Why not build such hydropower plants a thousand a year? But we must remember that any hydroelectric power station requires a good design and preliminary hydrological survey of the river. Thus, hydrology becomes an important science for war.
The scope of construction reached thousands of small hydroelectric power plants per year! In the early 1950s, there were 6.6 thousand collective farm hydroelectric power plants in the USSR. Some areas received a dense network of power plants. For example, in the Ryazan region, which is not the largest in the country, there were 200 small hydroelectric power plants, supplying electricity to 500 collective farms and 68 MTS. In 1958, there were up to 5,000 small hydroelectric power plants, which provided 1,025 million kWh of electricity.
Destruction of small hydroelectric power plants – refusal to prepare for war
1958 was the year of the peak of small hydropower. Then came the rout. It cannot be called otherwise. Small HPPs produced 901 million kWh, and in 1962 only 2,665 small HPPs remained in operation, which gave 247 million kWh. That is, less than a third of the initial production.
Subsequently, their number has steadily decreased. In 1980, there were 100 small HPPs with a total capacity of 25 MW, in 1990 there were 55 of them. Now, according to RusHydro data for 2018, there are 91 small HPPs in Russia, together with recently built ones.
In my opinion, this is an expression of whether preparations were under way for a real large-scale war or not. Stalin definitely carried out such training, and that is why small hydroelectric power plants occupied such an honorable place in his program. The reason for this was elementary. A small hydroelectric power plant is such an object that is difficult to destroy by bombing due to its compactness, and thousands of small hydroelectric power plants were scattered over a vast territory. The blow to large energy centers caused significant damage to the military industry. For example, when in 1943 the Germans were developing plans for massive raids on the electric power industry of the Central Industrial Region, according to their estimates, military production should have been reduced by at least 40%. These German plans, dubbed “Anti-GOELRO”, were subsequently studied, and they were one of the reasons for the massive construction of small hydropower plants. Even if dear and beloved former allies carry out a series of nuclear strikes on power facilities, there will still be something left. It is a pity for a small hydroelectric power station and “five hundred”, and even spending a nuclear charge on them is quite obvious waste.
After Stalin, the Soviet leadership decided to abandon preparations for a real large-scale war and relied on intimidating the enemy. One of the expressions of this was the rejection of the system of small hydroelectric power plants. They simply began to close, dismantle equipment and abandon dams and buildings without care and supervision. Large hydroelectric power plants may have been more profitable, but they were much more vulnerable in a war environment. All major hydroelectric power plants were on the list of priority targets for nuclear strikes. Even if a nuclear explosion does not destroy the dam, it will all destroy the transformers, switchgear, bring down the turbine hall and disable the entire station. On the example of the disaster of the Sayano-Shushenskaya HPP, it can be seen that the restoration of a thoroughly destroyed HPP takes several years, provided that the necessary equipment can be ordered and delivered. In the context of a large-scale nuclear war, it is far from the fact that such opportunities would exist.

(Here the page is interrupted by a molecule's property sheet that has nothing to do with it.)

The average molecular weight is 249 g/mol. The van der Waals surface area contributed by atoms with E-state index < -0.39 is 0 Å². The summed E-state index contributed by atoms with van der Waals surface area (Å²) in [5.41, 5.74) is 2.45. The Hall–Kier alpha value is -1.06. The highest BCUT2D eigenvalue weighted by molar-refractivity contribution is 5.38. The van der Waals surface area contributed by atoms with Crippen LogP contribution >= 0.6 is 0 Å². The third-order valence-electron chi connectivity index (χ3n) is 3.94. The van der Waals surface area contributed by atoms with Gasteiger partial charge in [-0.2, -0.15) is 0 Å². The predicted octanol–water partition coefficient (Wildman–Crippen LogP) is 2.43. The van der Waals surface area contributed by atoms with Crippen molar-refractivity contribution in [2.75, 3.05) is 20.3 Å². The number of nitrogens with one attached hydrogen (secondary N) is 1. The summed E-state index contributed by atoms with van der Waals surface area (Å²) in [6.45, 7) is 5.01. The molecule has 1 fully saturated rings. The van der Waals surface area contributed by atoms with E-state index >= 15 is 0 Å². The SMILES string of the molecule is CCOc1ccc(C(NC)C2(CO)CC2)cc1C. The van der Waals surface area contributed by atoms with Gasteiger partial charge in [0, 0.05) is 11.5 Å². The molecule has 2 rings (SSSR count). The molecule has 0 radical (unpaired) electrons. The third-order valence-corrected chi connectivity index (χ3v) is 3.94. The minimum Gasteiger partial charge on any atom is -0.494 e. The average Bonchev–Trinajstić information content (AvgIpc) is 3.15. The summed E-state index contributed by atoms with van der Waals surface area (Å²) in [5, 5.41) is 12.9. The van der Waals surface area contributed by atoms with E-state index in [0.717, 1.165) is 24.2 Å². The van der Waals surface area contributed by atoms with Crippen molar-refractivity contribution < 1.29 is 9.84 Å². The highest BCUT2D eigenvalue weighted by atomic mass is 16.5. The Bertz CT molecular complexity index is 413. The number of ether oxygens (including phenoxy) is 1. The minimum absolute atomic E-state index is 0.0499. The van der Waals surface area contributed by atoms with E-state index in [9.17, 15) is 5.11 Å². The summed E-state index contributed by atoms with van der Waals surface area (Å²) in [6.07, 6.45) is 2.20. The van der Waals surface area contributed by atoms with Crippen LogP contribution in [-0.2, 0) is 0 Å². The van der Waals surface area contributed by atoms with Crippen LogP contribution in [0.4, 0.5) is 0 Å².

What is a small hydroelectric power plant?
It would seem what a trifle – a hydroelectric power station with a capacity of 10-30 MW or 10-30 thousand kW. However, let’s look at the case from the other side. The power of the welding inverter is from 7.5 to 22 kW, the power of the CNC lathe is about 16 kW, the power of the CNC milling and lathe is 18-20 kW. There is a wide range of machines of various capacities, from small to very large. A hydroelectric power station with a capacity of 10 thousand kW allows powering 100-200 units of machine tools and welding equipment, that is, it is quite a decent plant that can do a lot: repair damaged equipment, produce and repair weapons, produce ammunition. For example, at the cascade of the Chirchik hydroelectric power plants, which had a capacity of about 100 MW before the war, a whole group of military plants operated, including the Chirchik nitrogen fertilizer plant, which produced nitric acid and ammonium nitrate, components for the production of explosives during the war. At the end of the war, this plant began production of heavy water for a nuclear project.
Small hydroelectric power plants could and have been a support for metallurgy. The oldest hydroelectric power station in Russia, Porogi, which operated from 1910 to 2017, supplied current for a ferroalloy plant that produced ferrosilicon, ferrochromium, ferro-tungsten, ferromanganese – alloying additives, as well as silicon and calcium carbides. For example, an arc furnace DP-1.5, which can melt 1.5 tons of steel in 36 minutes, will require 1280 kW. That is, a small hydropower plant with a capacity of 10 thousand kW can provide electricity for 3-4 such furnaces with a total melting of about 48-50 tons of steel in one work shift or up to 150 tons around the clock.
So do not underestimate the capabilities of small hydropower for the military economy.